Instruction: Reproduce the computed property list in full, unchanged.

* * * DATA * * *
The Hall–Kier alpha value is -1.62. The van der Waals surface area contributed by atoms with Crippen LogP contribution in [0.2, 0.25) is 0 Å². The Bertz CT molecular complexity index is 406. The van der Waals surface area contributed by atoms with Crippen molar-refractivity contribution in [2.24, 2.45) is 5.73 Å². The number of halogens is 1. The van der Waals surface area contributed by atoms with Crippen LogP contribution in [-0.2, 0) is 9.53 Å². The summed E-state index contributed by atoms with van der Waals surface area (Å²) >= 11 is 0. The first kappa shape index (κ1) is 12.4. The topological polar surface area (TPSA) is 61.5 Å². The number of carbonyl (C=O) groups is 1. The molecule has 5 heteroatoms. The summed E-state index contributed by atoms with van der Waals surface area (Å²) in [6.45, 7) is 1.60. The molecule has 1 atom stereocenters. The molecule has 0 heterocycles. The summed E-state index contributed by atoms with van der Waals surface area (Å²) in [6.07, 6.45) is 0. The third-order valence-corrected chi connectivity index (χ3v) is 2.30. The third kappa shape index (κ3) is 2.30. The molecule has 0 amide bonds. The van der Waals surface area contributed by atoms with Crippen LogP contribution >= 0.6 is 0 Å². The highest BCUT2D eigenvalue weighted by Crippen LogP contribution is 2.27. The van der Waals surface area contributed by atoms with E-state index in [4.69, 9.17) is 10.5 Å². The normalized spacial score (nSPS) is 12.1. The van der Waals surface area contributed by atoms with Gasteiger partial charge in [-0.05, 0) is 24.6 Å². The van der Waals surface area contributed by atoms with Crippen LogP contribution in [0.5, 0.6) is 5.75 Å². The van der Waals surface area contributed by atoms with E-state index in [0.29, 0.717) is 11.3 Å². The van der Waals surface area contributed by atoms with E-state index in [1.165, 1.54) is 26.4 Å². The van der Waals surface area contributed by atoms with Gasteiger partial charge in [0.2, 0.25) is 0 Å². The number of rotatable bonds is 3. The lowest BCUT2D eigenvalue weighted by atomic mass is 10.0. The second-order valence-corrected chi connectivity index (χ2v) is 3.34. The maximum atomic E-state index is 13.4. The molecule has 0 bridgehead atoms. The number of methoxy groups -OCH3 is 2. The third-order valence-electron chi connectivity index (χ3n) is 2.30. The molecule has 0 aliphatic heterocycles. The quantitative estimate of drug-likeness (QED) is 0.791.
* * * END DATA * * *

The Hall–Kier alpha value is -1.62. The van der Waals surface area contributed by atoms with Crippen LogP contribution in [0.2, 0.25) is 0 Å². The Bertz CT molecular complexity index is 406. The van der Waals surface area contributed by atoms with Crippen molar-refractivity contribution in [2.24, 2.45) is 5.73 Å². The number of halogens is 1. The van der Waals surface area contributed by atoms with Crippen LogP contribution in [-0.2, 0) is 9.53 Å². The summed E-state index contributed by atoms with van der Waals surface area (Å²) >= 11 is 0. The first kappa shape index (κ1) is 12.4. The topological polar surface area (TPSA) is 61.5 Å². The number of carbonyl (C=O) groups is 1. The molecule has 5 heteroatoms. The summed E-state index contributed by atoms with van der Waals surface area (Å²) in [6.45, 7) is 1.60. The molecule has 1 atom stereocenters. The molecule has 0 heterocycles. The summed E-state index contributed by atoms with van der Waals surface area (Å²) in [6.07, 6.45) is 0. The third-order valence-corrected chi connectivity index (χ3v) is 2.30. The third kappa shape index (κ3) is 2.30. The molecule has 0 amide bonds. The van der Waals surface area contributed by atoms with Crippen LogP contribution >= 0.6 is 0 Å². The highest BCUT2D eigenvalue weighted by Crippen LogP contribution is 2.27. The van der Waals surface area contributed by atoms with E-state index in [4.69, 9.17) is 10.5 Å². The normalized spacial score (nSPS) is 12.1. The van der Waals surface area contributed by atoms with Gasteiger partial charge in [-0.05, 0) is 24.6 Å². The van der Waals surface area contributed by atoms with Crippen LogP contribution in [0.5, 0.6) is 5.75 Å². The van der Waals surface area contributed by atoms with E-state index in [0.29, 0.717) is 11.3 Å². The van der Waals surface area contributed by atoms with E-state index in [1.165, 1.54) is 26.4 Å². The van der Waals surface area contributed by atoms with Gasteiger partial charge in [0.2, 0.25) is 0 Å². The number of rotatable bonds is 3. The lowest BCUT2D eigenvalue weighted by atomic mass is 10.0. The second-order valence-corrected chi connectivity index (χ2v) is 3.34. The maximum atomic E-state index is 13.4. The molecule has 0 bridgehead atoms. The number of methoxy groups -OCH3 is 2. The third-order valence-electron chi connectivity index (χ3n) is 2.30. The molecule has 0 aliphatic heterocycles. The quantitative estimate of drug-likeness (QED) is 0.791.